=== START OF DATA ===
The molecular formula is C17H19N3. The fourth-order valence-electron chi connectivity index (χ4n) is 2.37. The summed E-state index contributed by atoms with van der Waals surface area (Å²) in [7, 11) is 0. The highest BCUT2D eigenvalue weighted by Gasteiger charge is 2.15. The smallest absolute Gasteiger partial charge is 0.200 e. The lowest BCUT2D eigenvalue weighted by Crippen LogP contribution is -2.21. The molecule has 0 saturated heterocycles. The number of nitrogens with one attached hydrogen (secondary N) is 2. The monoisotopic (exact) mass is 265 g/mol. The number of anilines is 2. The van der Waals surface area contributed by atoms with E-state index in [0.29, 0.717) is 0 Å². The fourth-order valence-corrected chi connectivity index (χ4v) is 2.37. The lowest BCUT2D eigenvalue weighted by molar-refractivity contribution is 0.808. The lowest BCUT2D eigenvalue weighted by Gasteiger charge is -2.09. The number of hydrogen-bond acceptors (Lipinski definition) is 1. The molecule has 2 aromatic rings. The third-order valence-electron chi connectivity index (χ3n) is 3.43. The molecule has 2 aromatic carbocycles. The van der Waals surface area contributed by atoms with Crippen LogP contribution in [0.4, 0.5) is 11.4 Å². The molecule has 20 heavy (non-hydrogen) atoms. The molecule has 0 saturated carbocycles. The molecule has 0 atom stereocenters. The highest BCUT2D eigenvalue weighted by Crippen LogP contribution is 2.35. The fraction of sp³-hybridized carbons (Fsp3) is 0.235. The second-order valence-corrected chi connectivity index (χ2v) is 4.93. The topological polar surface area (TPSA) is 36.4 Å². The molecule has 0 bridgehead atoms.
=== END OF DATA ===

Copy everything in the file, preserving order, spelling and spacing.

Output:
The molecular formula is C17H19N3. The fourth-order valence-electron chi connectivity index (χ4n) is 2.37. The summed E-state index contributed by atoms with van der Waals surface area (Å²) in [7, 11) is 0. The highest BCUT2D eigenvalue weighted by Gasteiger charge is 2.15. The smallest absolute Gasteiger partial charge is 0.200 e. The lowest BCUT2D eigenvalue weighted by Crippen LogP contribution is -2.21. The molecule has 0 saturated heterocycles. The number of nitrogens with one attached hydrogen (secondary N) is 2. The monoisotopic (exact) mass is 265 g/mol. The number of anilines is 2. The van der Waals surface area contributed by atoms with E-state index in [0.29, 0.717) is 0 Å². The fourth-order valence-corrected chi connectivity index (χ4v) is 2.37. The lowest BCUT2D eigenvalue weighted by molar-refractivity contribution is 0.808. The lowest BCUT2D eigenvalue weighted by Gasteiger charge is -2.09. The number of hydrogen-bond acceptors (Lipinski definition) is 1. The molecule has 2 aromatic rings. The third-order valence-electron chi connectivity index (χ3n) is 3.43. The molecule has 2 aromatic carbocycles. The van der Waals surface area contributed by atoms with Crippen LogP contribution in [0.4, 0.5) is 11.4 Å². The molecule has 20 heavy (non-hydrogen) atoms. The molecule has 0 saturated carbocycles. The molecule has 0 atom stereocenters. The highest BCUT2D eigenvalue weighted by Crippen LogP contribution is 2.35. The fraction of sp³-hybridized carbons (Fsp3) is 0.235. The second-order valence-corrected chi connectivity index (χ2v) is 4.93. The topological polar surface area (TPSA) is 36.4 Å². The molecule has 0 bridgehead atoms.